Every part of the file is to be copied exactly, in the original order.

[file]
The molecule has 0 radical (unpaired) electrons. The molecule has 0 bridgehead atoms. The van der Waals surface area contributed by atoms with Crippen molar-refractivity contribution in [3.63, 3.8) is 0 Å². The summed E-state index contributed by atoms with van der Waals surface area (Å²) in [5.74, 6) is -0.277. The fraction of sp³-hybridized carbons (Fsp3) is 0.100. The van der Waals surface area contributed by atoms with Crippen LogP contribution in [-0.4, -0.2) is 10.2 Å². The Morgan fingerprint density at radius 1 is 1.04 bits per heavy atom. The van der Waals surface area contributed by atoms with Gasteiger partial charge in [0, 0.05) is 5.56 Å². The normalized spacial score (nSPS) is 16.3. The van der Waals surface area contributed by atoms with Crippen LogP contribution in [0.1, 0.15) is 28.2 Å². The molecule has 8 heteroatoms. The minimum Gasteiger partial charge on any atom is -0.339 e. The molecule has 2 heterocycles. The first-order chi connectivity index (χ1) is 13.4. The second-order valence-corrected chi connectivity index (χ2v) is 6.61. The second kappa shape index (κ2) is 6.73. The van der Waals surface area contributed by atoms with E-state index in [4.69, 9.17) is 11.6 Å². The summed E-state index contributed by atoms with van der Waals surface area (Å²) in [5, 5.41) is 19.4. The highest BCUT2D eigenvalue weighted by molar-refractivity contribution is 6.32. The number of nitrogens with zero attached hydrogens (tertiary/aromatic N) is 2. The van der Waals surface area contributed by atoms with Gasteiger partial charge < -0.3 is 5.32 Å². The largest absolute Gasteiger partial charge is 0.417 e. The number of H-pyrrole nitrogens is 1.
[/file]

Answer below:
The molecule has 0 radical (unpaired) electrons. The molecule has 0 bridgehead atoms. The van der Waals surface area contributed by atoms with Crippen molar-refractivity contribution in [3.63, 3.8) is 0 Å². The summed E-state index contributed by atoms with van der Waals surface area (Å²) in [5.74, 6) is -0.277. The fraction of sp³-hybridized carbons (Fsp3) is 0.100. The van der Waals surface area contributed by atoms with Crippen LogP contribution in [-0.4, -0.2) is 10.2 Å². The Morgan fingerprint density at radius 1 is 1.04 bits per heavy atom. The van der Waals surface area contributed by atoms with Gasteiger partial charge in [0, 0.05) is 5.56 Å². The normalized spacial score (nSPS) is 16.3. The van der Waals surface area contributed by atoms with Crippen LogP contribution in [0.1, 0.15) is 28.2 Å². The molecule has 8 heteroatoms. The minimum Gasteiger partial charge on any atom is -0.339 e. The molecule has 2 heterocycles. The first-order chi connectivity index (χ1) is 13.4. The second-order valence-corrected chi connectivity index (χ2v) is 6.61. The second kappa shape index (κ2) is 6.73. The van der Waals surface area contributed by atoms with E-state index in [4.69, 9.17) is 11.6 Å². The summed E-state index contributed by atoms with van der Waals surface area (Å²) in [5, 5.41) is 19.4. The highest BCUT2D eigenvalue weighted by molar-refractivity contribution is 6.32. The number of nitrogens with zero attached hydrogens (tertiary/aromatic N) is 2. The van der Waals surface area contributed by atoms with Gasteiger partial charge < -0.3 is 5.32 Å². The largest absolute Gasteiger partial charge is 0.417 e. The number of H-pyrrole nitrogens is 1.